Note: A version of this review was originally published in Kitchen Drawer, Volume 6, Issue 6. To read more, visit kitchendrawer.net
2014 wasn't a great year for the NFL. Between the Ray Rice scandal, the Adrian Peterson scandal, "Deflate-gate," the continuing debates over the long-term health effects of playing pro football and a host of other problematic issues on and off the field, one of the nation's most venerable institutions took a serious hit to its reputation. In retrospect, the gentle sports drama Draft Day (released in the early part of the year) almost seems like a nostalgic throwback to a simpler time – a time when the biggest thing football fans had to worry about was how well their team would fare on the field.
Our story focuses on fictional Cleveland Browns GM Sonny Weaver (Kevin Costner, Field of Dreams), a man currently tasked with determining who the Browns will pick in the first round of the NFL draft. The Browns have the seventh pick, which should enable them to snag Vontae Mack (Chadwick Boseman, 42), a talented young player who could seriously beef up the team's defense. Alas, team owner Anthony Molina (Frank Langella, Frost/Nixon) doesn't think the addition of a defensive player is a terribly exciting first-round choice, and demands that Sonny find a way to inspire the fan base. Working under pressure, Sonny makes a desperate trade – he gives the Seattle Seahawks all of the Browns' first-round picks for the next three years in exchange for the very first pick of the draft this year. The end result: the Browns will have the opportunity to pick up Bo Callahan (Josh Pence, The Social Network), the most talented quarterback in the nation. However, after making the trade, Sonny begins to have second thoughts – is Bo really the player his team needs?
If you've seen the Oscar-nominated Moneyball, much of Draft Day will feel pretty familiar. Like that film, it's a sports movie which is far more interested in business than in sports; a detailed examination of the intense negotiations which take place between the folks who make the decisions behind the scenes. It's not quite as smart, well-acted or beautifully crafted as Moneyball, but it's not a bad imitation, either. Despite some moments of clunky dialogue (in one scene, Langella delivers a long monologue about a water slide and concludes it with, “Sonny, the point I'm making is that I need you to make a big splash”) and a generally predictable plot (after we see how likable Vontae is and how self-absorbed Bo is, there's little doubt about who Sonny will end up picking), I found myself on the edge of my seat by the time the heated last-minute negotiations started.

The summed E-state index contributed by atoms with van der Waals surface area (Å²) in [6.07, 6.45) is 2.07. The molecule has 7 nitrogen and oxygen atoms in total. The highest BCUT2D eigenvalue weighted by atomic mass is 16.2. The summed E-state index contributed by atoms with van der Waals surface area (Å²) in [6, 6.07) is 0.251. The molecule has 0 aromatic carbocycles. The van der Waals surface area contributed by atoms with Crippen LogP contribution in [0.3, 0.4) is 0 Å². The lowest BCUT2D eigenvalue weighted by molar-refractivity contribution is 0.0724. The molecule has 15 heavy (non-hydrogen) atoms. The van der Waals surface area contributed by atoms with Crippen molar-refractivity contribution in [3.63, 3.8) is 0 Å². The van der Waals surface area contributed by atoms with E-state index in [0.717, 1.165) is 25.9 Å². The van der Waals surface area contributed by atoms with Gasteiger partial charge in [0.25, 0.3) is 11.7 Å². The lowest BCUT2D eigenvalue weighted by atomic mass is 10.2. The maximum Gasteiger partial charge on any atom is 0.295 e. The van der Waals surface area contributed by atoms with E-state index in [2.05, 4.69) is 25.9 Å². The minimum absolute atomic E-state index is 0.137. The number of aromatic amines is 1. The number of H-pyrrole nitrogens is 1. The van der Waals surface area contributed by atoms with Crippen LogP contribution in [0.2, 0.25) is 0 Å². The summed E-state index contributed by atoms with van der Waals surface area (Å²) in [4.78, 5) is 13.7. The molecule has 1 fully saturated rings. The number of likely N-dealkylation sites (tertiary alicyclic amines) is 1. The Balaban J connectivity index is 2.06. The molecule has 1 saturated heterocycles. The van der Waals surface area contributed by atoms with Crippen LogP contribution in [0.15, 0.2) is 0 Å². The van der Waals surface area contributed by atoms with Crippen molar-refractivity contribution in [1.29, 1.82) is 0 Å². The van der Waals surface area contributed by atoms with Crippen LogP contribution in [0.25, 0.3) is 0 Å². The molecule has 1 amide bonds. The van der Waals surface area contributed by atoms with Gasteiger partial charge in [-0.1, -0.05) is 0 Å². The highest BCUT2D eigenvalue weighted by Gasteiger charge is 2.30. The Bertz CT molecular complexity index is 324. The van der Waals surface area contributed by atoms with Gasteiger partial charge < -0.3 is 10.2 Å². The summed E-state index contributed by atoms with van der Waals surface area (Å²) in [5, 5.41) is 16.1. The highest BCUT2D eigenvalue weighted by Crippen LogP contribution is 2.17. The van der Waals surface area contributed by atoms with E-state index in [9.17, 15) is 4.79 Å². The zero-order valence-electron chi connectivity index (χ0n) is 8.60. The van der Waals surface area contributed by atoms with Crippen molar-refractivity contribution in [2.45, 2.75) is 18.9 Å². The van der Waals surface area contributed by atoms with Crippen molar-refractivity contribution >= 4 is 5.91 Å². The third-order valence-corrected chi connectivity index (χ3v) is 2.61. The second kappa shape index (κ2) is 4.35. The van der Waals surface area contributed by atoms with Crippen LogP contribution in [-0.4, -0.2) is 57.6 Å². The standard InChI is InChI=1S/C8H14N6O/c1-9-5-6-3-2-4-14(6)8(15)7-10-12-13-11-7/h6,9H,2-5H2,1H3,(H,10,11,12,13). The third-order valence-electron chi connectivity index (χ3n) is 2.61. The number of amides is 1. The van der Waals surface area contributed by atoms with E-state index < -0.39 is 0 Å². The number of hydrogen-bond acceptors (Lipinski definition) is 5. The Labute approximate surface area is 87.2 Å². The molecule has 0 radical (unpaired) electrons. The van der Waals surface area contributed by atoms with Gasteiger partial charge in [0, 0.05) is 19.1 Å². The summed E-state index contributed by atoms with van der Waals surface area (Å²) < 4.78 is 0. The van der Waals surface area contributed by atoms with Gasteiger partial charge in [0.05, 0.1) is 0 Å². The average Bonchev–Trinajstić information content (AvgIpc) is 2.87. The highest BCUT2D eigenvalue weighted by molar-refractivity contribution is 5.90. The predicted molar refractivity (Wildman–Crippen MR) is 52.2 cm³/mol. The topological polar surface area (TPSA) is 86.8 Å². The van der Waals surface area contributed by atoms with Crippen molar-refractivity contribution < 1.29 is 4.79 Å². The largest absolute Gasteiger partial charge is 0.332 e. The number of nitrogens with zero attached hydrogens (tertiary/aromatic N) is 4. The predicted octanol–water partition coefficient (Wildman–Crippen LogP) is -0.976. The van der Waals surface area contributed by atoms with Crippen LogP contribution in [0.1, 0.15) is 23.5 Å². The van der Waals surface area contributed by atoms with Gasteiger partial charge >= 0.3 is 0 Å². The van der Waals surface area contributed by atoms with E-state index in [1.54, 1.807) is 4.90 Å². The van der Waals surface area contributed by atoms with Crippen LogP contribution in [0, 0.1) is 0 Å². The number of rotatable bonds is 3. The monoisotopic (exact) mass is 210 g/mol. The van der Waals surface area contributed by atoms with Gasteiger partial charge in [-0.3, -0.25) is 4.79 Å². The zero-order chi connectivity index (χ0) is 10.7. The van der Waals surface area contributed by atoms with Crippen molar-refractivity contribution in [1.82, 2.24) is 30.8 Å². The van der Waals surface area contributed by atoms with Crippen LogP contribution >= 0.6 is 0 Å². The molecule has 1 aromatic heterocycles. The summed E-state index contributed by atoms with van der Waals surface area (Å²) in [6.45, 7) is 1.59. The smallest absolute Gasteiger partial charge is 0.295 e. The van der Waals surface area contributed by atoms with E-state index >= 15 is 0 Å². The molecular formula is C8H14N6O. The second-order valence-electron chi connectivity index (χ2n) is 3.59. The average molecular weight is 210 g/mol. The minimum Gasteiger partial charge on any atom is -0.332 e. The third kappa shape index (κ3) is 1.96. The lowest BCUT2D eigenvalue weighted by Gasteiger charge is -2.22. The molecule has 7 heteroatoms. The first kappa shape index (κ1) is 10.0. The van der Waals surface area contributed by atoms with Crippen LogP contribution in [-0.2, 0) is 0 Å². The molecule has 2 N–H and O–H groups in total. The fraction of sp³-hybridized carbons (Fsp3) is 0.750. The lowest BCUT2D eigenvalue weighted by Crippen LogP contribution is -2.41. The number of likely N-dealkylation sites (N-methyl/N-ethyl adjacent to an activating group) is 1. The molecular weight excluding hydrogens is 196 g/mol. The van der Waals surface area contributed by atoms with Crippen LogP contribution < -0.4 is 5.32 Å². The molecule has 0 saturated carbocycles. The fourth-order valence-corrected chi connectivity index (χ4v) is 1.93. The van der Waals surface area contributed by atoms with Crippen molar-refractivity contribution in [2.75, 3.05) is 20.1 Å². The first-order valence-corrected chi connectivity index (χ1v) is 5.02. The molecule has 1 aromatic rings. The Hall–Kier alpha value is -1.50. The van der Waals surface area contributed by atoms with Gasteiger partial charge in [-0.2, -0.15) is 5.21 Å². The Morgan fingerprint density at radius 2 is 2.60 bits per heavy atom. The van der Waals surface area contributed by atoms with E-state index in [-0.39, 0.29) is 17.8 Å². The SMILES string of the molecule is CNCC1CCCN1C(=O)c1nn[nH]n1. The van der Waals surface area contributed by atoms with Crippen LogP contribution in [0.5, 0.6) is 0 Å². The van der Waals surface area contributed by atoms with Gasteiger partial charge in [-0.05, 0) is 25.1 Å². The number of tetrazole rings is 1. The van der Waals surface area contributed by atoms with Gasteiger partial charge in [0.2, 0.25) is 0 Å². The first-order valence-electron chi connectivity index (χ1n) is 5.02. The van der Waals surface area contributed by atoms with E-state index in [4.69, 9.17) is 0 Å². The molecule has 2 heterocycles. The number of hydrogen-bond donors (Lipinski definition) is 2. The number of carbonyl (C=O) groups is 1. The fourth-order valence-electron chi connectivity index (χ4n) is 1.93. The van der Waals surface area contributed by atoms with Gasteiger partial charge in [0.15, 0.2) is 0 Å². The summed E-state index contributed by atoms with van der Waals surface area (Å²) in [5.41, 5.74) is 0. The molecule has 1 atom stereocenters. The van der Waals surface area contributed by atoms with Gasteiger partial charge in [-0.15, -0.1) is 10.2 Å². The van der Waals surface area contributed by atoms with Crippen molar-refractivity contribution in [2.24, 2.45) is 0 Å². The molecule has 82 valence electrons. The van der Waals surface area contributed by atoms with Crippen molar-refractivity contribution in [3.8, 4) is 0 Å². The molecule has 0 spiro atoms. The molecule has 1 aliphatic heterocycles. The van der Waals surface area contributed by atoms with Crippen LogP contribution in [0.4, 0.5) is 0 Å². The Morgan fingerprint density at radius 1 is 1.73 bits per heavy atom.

While the film as a whole doesn't quite reach the heights of Costner's best sports movies (the wickedly funny Bull Durham and the sentimental Field of Dreams are both gems), the actor himself is arguably even stronger. He's improved considerably with age, demonstrating a level of emotional depth and nuance that was often absent from his early work. The supporting cast is loaded with seasoned pros, including Jennifer Garner (13 Going on 30) as Sonny's co-worker/girlfriend, Denis Leary (Rescue Me) as an irritable coach and Ellen Burstyn (The Exorcist) as Sonny's amusingly overbearing mother. The most impressive supporting performance is delivered by Boseman, who has demonstrated remarkable range over the past few years. He was convincing as both the noble Jackie Robinson in 42 and as the troubled, energetic James Brown in Get on Up, and here manages to create an eager young player whose occasional hotheadedness is outweighed by his fundamental sweetness. It's a lovely piece of work.
Back to those real-life NFL scandals for a minute. The film certainly never ventures into that territory, but I couldn't help but think about them throughout my Draft Day viewing experience. Here we have a portrait of men who aren't required to spend much time thinking about behavior scandals or health concerns or ethics debates. They only need to know how well their players will perform on the field. Like I said, there's something almost nostalgic about this – it's a snapshot of the NFL as we've long imagined it rather than a portrait of the NFL as it really is. As time passes, the football movie that seems most relevant is one that was made 15 years ago: Oliver Stone's Any Given Sunday, a no-holds-barred portrait of the league's deep-rooted corruption. It was dismissed by many as over-the-top and sensationalistic at the time, but its truths seem more resonant with each new season. Draft Day is an entertaining way to pass a couple of hours, but sadly, it's also a fairy tale.
Rating: ★★★ (out of four)
MPAA Rating: PG-13
Running Time: 110 minutes
Release Year: 2014